Physicians, Hospitals Across Central Nebraska Working Together to Improve Heart Attack Care
Original Release Date: February 8, 2012 KEARNEY - Let's say you experience a sudden, crushing pain in your chest, accompanied by shortness of breath and a cold sweat. Before you write it off as indigestion from too much spicy food, consider that 1.5 million heart attacks occur in the United States each year and that more than half a million people die from them. Consider also that fast, appropriate medical attention for a heart attack not only saves lives, it also has a positive effect in preserving heart muscle and function.
In February, American Heart Month, the cardiology staff at Good Samaritan Hospital will be working together with physicians, physician assistants and nurses at Critical Access Hospitals across Nebraska. The goal is to implement best-practice procedures for heart care patients, especially those who are transferred to another hospital for a higher level of care. The procedures are called "Get with the Guidelines" and were developed by the American Heart Association and the American College of Cardiology.
"Early recognition of heart attack symptoms leads to earlier intervention and better outcomes," said Shannon Hoos-Thompson, M.D., a cardiologist in Kearney. "Coordination between local physicians and hospitals and regional hospitals and specialists in cardiac care is essential for the best patient care during acute coronary events."
Helping health professionals correctly assess each patient's risk is a key aspect of the seminar. It is crucial that the risk assessment be done early, quickly and accurately to determine the appropriate treatment.
"It’s important that patients call 9-1-1 or go to the closest possible hospital for care if they think they may be having a heart attack," said Panayotis Efstratiou, M.D., an interventional cardiologist on the medical staff at Good Samaritan Hospital. "When someone arrives in the emergency room with heart attack symptoms, we have to be able to quickly identify Acute Coronary Syndrome patients with the highest risk so we can provide pharmaceutical and, if necessary, early interventional therapy right away to restore circulation."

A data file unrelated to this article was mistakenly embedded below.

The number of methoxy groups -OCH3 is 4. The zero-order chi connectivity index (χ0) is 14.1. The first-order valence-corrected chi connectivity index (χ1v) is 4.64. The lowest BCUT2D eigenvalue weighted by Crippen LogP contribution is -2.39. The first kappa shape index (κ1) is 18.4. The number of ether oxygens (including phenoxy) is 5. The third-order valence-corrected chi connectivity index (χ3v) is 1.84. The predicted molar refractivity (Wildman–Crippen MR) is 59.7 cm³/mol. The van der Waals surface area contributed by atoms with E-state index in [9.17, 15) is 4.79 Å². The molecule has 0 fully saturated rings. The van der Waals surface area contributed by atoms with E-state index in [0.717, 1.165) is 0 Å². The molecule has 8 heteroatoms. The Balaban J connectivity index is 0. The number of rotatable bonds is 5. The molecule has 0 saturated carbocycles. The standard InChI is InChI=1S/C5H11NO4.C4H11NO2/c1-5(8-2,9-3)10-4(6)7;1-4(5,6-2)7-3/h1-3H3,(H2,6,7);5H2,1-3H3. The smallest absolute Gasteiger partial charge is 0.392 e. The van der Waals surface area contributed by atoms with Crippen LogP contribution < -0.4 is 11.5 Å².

A heart attack or myocardial infarction occurs when circulation of blood to the heart muscle is stopped by a blockage in an artery; without blood circulation, the heart tissue dies.
Because of the urgency for cardiac patients to receive appropriate care, the seminar will provide the same guidelines to all healthcare practitioners who attend, giving a cohesive and more streamlined treatment plan for cardiac patients no matter which hospital they go to when they experience chest pain.
"When there's blockage in an artery, the most important thing is to restore circulation to the heart just as quickly as is humanly possible," said Hoos-Thompson. "The simple truth is 'time is muscle' when we are talking about a heart attack. That means the faster you can clear that blockage, the more heart muscle you'll save."
In hospitals such as Good Samaritan that has interventional cardiologists and a catheterization lab readily available around the clock, a balloon angioplasty and/or the insertion of a stent is often the preferred method to treat a blockage. However, in rural hospitals and health clinics, physicians will most often administer a powerful drug to dissolve the clot.
"We want to ensure that patients - no matter where they live - receive the best and most appropriate level of care as possible," said Efstratiou. "Our objective is to create a regional response system of coordinated cardiac care to ensure rural patients get the care they need as quickly as possible. By following the guidelines provided by the American Heart Association, health professionals can improve outcomes for everyone in Nebraska. Our goal at Good Samaritan Hospital is to help everyone 'Get with the Guidelines.'"